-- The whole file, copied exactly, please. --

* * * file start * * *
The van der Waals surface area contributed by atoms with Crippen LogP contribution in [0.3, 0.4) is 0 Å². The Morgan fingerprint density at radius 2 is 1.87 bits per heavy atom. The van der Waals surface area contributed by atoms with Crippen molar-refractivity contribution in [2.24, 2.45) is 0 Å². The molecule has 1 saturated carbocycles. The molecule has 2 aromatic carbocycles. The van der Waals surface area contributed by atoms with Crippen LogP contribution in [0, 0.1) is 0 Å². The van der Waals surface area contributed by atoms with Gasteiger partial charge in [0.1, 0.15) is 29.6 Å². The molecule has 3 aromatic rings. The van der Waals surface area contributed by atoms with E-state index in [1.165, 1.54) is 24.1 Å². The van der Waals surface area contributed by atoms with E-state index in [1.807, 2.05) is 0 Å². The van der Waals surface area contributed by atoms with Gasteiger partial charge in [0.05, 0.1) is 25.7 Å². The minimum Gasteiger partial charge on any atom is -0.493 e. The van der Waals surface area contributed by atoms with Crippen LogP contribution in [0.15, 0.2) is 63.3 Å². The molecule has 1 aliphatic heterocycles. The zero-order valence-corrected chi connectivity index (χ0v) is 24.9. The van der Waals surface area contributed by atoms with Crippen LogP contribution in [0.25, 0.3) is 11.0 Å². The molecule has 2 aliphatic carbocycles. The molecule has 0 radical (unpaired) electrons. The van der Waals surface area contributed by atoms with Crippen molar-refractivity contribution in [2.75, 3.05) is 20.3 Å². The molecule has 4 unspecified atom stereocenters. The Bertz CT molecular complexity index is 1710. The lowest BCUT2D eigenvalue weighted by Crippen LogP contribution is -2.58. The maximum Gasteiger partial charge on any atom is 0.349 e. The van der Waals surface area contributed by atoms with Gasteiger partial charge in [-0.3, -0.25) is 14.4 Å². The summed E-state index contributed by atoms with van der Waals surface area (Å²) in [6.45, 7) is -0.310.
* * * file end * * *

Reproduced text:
The van der Waals surface area contributed by atoms with Crippen LogP contribution in [0.3, 0.4) is 0 Å². The Morgan fingerprint density at radius 2 is 1.87 bits per heavy atom. The van der Waals surface area contributed by atoms with Crippen molar-refractivity contribution in [2.24, 2.45) is 0 Å². The molecule has 1 saturated carbocycles. The molecule has 2 aromatic carbocycles. The van der Waals surface area contributed by atoms with Crippen LogP contribution in [0, 0.1) is 0 Å². The van der Waals surface area contributed by atoms with Gasteiger partial charge in [0.1, 0.15) is 29.6 Å². The molecule has 3 aromatic rings. The van der Waals surface area contributed by atoms with E-state index in [1.165, 1.54) is 24.1 Å². The van der Waals surface area contributed by atoms with E-state index in [1.807, 2.05) is 0 Å². The van der Waals surface area contributed by atoms with Gasteiger partial charge in [0.05, 0.1) is 25.7 Å². The minimum Gasteiger partial charge on any atom is -0.493 e. The van der Waals surface area contributed by atoms with Crippen LogP contribution in [0.15, 0.2) is 63.3 Å². The molecule has 1 aliphatic heterocycles. The zero-order valence-corrected chi connectivity index (χ0v) is 24.9. The van der Waals surface area contributed by atoms with Crippen LogP contribution in [0.25, 0.3) is 11.0 Å². The molecule has 2 aliphatic carbocycles. The molecule has 0 radical (unpaired) electrons. The van der Waals surface area contributed by atoms with Crippen molar-refractivity contribution in [2.75, 3.05) is 20.3 Å². The molecule has 4 unspecified atom stereocenters. The Bertz CT molecular complexity index is 1710. The lowest BCUT2D eigenvalue weighted by Crippen LogP contribution is -2.58. The maximum Gasteiger partial charge on any atom is 0.349 e. The van der Waals surface area contributed by atoms with Gasteiger partial charge in [-0.3, -0.25) is 14.4 Å². The summed E-state index contributed by atoms with van der Waals surface area (Å²) in [6.45, 7) is -0.310.